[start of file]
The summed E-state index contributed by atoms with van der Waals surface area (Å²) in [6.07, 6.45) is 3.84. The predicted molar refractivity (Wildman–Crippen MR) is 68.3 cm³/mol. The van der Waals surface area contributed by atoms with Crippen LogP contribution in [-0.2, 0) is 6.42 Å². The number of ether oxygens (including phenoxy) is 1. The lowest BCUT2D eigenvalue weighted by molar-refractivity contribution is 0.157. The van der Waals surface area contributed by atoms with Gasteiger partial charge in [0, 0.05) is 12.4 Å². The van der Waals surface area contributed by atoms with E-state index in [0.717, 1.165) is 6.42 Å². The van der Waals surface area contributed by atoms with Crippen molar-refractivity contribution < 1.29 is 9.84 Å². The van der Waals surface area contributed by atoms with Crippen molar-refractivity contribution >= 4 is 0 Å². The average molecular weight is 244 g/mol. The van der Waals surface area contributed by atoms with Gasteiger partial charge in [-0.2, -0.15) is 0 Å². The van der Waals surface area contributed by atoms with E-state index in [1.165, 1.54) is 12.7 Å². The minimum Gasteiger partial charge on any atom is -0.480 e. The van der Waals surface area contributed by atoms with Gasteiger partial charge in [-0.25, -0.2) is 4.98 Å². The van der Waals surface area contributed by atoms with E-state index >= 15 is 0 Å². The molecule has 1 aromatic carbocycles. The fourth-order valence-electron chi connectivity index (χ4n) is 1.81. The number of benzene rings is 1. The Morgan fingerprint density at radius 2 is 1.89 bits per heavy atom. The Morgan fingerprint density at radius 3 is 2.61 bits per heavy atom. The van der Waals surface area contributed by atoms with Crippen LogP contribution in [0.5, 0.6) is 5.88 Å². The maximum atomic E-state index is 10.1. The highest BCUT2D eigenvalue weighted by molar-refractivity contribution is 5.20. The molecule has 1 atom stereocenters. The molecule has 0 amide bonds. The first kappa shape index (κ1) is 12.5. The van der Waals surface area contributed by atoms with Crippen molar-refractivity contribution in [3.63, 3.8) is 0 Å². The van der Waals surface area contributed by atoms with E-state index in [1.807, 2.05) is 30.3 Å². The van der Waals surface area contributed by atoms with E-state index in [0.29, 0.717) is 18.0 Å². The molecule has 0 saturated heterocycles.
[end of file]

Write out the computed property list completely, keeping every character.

The summed E-state index contributed by atoms with van der Waals surface area (Å²) in [6.07, 6.45) is 3.84. The predicted molar refractivity (Wildman–Crippen MR) is 68.3 cm³/mol. The van der Waals surface area contributed by atoms with Crippen LogP contribution in [-0.2, 0) is 6.42 Å². The number of ether oxygens (including phenoxy) is 1. The lowest BCUT2D eigenvalue weighted by molar-refractivity contribution is 0.157. The van der Waals surface area contributed by atoms with Gasteiger partial charge in [0, 0.05) is 12.4 Å². The van der Waals surface area contributed by atoms with E-state index in [0.717, 1.165) is 6.42 Å². The van der Waals surface area contributed by atoms with Crippen molar-refractivity contribution < 1.29 is 9.84 Å². The van der Waals surface area contributed by atoms with Crippen molar-refractivity contribution >= 4 is 0 Å². The average molecular weight is 244 g/mol. The van der Waals surface area contributed by atoms with Gasteiger partial charge in [-0.2, -0.15) is 0 Å². The van der Waals surface area contributed by atoms with E-state index in [1.165, 1.54) is 12.7 Å². The minimum Gasteiger partial charge on any atom is -0.480 e. The van der Waals surface area contributed by atoms with Gasteiger partial charge in [-0.25, -0.2) is 4.98 Å². The van der Waals surface area contributed by atoms with E-state index >= 15 is 0 Å². The molecule has 1 aromatic carbocycles. The fourth-order valence-electron chi connectivity index (χ4n) is 1.81. The number of benzene rings is 1. The Morgan fingerprint density at radius 2 is 1.89 bits per heavy atom. The Morgan fingerprint density at radius 3 is 2.61 bits per heavy atom. The van der Waals surface area contributed by atoms with Crippen LogP contribution in [0.5, 0.6) is 5.88 Å². The maximum atomic E-state index is 10.1. The highest BCUT2D eigenvalue weighted by molar-refractivity contribution is 5.20. The molecule has 1 atom stereocenters. The molecule has 0 amide bonds. The first kappa shape index (κ1) is 12.5. The van der Waals surface area contributed by atoms with Crippen molar-refractivity contribution in [3.63, 3.8) is 0 Å². The van der Waals surface area contributed by atoms with E-state index in [1.807, 2.05) is 30.3 Å². The van der Waals surface area contributed by atoms with E-state index in [0.29, 0.717) is 18.0 Å². The molecule has 0 saturated heterocycles.